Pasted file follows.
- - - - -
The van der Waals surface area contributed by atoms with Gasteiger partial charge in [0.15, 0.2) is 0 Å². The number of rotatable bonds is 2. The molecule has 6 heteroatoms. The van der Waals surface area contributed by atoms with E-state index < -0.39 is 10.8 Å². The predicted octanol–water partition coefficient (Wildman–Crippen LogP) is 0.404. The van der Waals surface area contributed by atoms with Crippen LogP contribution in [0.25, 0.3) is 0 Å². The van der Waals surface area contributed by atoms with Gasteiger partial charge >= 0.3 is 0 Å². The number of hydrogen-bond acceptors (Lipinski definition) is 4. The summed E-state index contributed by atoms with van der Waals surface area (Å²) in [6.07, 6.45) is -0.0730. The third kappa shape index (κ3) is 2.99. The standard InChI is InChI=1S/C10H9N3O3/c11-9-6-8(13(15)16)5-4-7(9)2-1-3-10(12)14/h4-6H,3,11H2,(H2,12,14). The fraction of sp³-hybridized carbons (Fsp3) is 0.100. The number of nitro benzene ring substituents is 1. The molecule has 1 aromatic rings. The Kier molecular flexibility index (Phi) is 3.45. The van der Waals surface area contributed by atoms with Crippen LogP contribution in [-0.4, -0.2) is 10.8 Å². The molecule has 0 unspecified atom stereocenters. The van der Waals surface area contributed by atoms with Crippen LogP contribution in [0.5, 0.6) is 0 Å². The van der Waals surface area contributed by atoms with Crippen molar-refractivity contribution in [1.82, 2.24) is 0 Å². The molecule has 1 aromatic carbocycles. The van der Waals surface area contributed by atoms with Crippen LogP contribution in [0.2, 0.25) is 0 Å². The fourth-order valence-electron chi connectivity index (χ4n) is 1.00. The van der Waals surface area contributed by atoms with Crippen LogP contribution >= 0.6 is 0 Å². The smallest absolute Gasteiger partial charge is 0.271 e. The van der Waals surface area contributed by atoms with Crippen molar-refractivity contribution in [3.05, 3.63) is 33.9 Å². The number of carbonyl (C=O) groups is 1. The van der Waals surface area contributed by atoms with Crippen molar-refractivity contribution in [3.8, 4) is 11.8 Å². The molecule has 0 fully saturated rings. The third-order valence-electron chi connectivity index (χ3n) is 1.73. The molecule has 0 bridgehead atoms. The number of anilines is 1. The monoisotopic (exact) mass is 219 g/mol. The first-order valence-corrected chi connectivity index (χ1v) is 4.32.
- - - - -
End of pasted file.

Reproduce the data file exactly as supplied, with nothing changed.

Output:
The van der Waals surface area contributed by atoms with Gasteiger partial charge in [0.15, 0.2) is 0 Å². The number of rotatable bonds is 2. The molecule has 6 heteroatoms. The van der Waals surface area contributed by atoms with E-state index < -0.39 is 10.8 Å². The predicted octanol–water partition coefficient (Wildman–Crippen LogP) is 0.404. The van der Waals surface area contributed by atoms with Crippen LogP contribution in [0.25, 0.3) is 0 Å². The van der Waals surface area contributed by atoms with Gasteiger partial charge >= 0.3 is 0 Å². The number of hydrogen-bond acceptors (Lipinski definition) is 4. The summed E-state index contributed by atoms with van der Waals surface area (Å²) in [6.07, 6.45) is -0.0730. The third kappa shape index (κ3) is 2.99. The standard InChI is InChI=1S/C10H9N3O3/c11-9-6-8(13(15)16)5-4-7(9)2-1-3-10(12)14/h4-6H,3,11H2,(H2,12,14). The fraction of sp³-hybridized carbons (Fsp3) is 0.100. The number of nitro benzene ring substituents is 1. The molecule has 1 aromatic rings. The Kier molecular flexibility index (Phi) is 3.45. The van der Waals surface area contributed by atoms with Crippen LogP contribution in [-0.4, -0.2) is 10.8 Å². The molecule has 0 unspecified atom stereocenters. The van der Waals surface area contributed by atoms with Crippen LogP contribution in [0.5, 0.6) is 0 Å². The van der Waals surface area contributed by atoms with Crippen molar-refractivity contribution in [1.82, 2.24) is 0 Å². The molecule has 1 aromatic carbocycles. The van der Waals surface area contributed by atoms with Crippen LogP contribution in [0.2, 0.25) is 0 Å². The fourth-order valence-electron chi connectivity index (χ4n) is 1.00. The van der Waals surface area contributed by atoms with Crippen LogP contribution >= 0.6 is 0 Å². The smallest absolute Gasteiger partial charge is 0.271 e. The van der Waals surface area contributed by atoms with Crippen molar-refractivity contribution in [3.05, 3.63) is 33.9 Å². The number of carbonyl (C=O) groups is 1. The van der Waals surface area contributed by atoms with Crippen molar-refractivity contribution in [3.8, 4) is 11.8 Å². The molecule has 0 fully saturated rings. The third-order valence-electron chi connectivity index (χ3n) is 1.73. The molecule has 0 bridgehead atoms. The number of anilines is 1. The monoisotopic (exact) mass is 219 g/mol. The first-order valence-corrected chi connectivity index (χ1v) is 4.32.